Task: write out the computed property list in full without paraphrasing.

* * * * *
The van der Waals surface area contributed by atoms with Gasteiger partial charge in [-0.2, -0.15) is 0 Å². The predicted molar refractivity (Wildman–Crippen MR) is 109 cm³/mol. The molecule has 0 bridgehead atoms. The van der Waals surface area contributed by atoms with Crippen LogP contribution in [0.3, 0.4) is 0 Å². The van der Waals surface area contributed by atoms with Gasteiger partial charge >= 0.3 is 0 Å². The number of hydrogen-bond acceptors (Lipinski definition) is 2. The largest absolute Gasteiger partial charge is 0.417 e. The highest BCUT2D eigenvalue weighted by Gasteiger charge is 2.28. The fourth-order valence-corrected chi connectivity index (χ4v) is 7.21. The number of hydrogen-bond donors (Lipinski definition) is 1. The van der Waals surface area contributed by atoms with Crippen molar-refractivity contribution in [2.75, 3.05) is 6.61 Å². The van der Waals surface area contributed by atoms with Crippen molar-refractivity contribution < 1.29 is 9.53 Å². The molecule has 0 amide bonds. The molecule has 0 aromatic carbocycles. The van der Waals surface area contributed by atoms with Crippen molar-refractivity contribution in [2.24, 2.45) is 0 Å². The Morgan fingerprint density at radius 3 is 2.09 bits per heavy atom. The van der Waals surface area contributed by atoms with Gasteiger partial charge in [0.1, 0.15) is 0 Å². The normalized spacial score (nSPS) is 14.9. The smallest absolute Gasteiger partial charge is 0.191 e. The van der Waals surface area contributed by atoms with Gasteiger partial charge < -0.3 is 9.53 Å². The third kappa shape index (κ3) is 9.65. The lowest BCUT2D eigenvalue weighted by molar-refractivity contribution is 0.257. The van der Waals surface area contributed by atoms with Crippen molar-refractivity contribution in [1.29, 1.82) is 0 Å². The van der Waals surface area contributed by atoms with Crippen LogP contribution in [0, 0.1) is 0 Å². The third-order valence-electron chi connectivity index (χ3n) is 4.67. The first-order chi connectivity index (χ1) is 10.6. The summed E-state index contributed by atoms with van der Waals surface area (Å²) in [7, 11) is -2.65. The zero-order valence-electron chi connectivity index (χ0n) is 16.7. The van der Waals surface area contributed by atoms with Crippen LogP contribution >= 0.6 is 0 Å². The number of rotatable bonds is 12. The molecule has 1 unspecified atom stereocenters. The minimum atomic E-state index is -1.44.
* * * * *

The van der Waals surface area contributed by atoms with Gasteiger partial charge in [-0.2, -0.15) is 0 Å². The predicted molar refractivity (Wildman–Crippen MR) is 109 cm³/mol. The molecule has 0 bridgehead atoms. The van der Waals surface area contributed by atoms with Crippen LogP contribution in [0.3, 0.4) is 0 Å². The van der Waals surface area contributed by atoms with Gasteiger partial charge >= 0.3 is 0 Å². The number of hydrogen-bond acceptors (Lipinski definition) is 2. The largest absolute Gasteiger partial charge is 0.417 e. The highest BCUT2D eigenvalue weighted by Gasteiger charge is 2.28. The fourth-order valence-corrected chi connectivity index (χ4v) is 7.21. The number of hydrogen-bond donors (Lipinski definition) is 1. The van der Waals surface area contributed by atoms with Crippen molar-refractivity contribution in [2.75, 3.05) is 6.61 Å². The van der Waals surface area contributed by atoms with Crippen molar-refractivity contribution < 1.29 is 9.53 Å². The molecule has 0 amide bonds. The molecule has 0 aromatic carbocycles. The van der Waals surface area contributed by atoms with Crippen molar-refractivity contribution in [2.24, 2.45) is 0 Å². The Morgan fingerprint density at radius 3 is 2.09 bits per heavy atom. The van der Waals surface area contributed by atoms with Gasteiger partial charge in [0.1, 0.15) is 0 Å². The normalized spacial score (nSPS) is 14.9. The smallest absolute Gasteiger partial charge is 0.191 e. The van der Waals surface area contributed by atoms with Gasteiger partial charge < -0.3 is 9.53 Å². The third kappa shape index (κ3) is 9.65. The lowest BCUT2D eigenvalue weighted by molar-refractivity contribution is 0.257. The van der Waals surface area contributed by atoms with Crippen molar-refractivity contribution in [1.29, 1.82) is 0 Å². The van der Waals surface area contributed by atoms with Crippen LogP contribution in [0, 0.1) is 0 Å². The third-order valence-electron chi connectivity index (χ3n) is 4.67. The first-order chi connectivity index (χ1) is 10.6. The summed E-state index contributed by atoms with van der Waals surface area (Å²) in [7, 11) is -2.65. The zero-order valence-electron chi connectivity index (χ0n) is 16.7. The van der Waals surface area contributed by atoms with Crippen LogP contribution >= 0.6 is 0 Å². The number of rotatable bonds is 12. The molecule has 1 unspecified atom stereocenters. The minimum atomic E-state index is -1.44.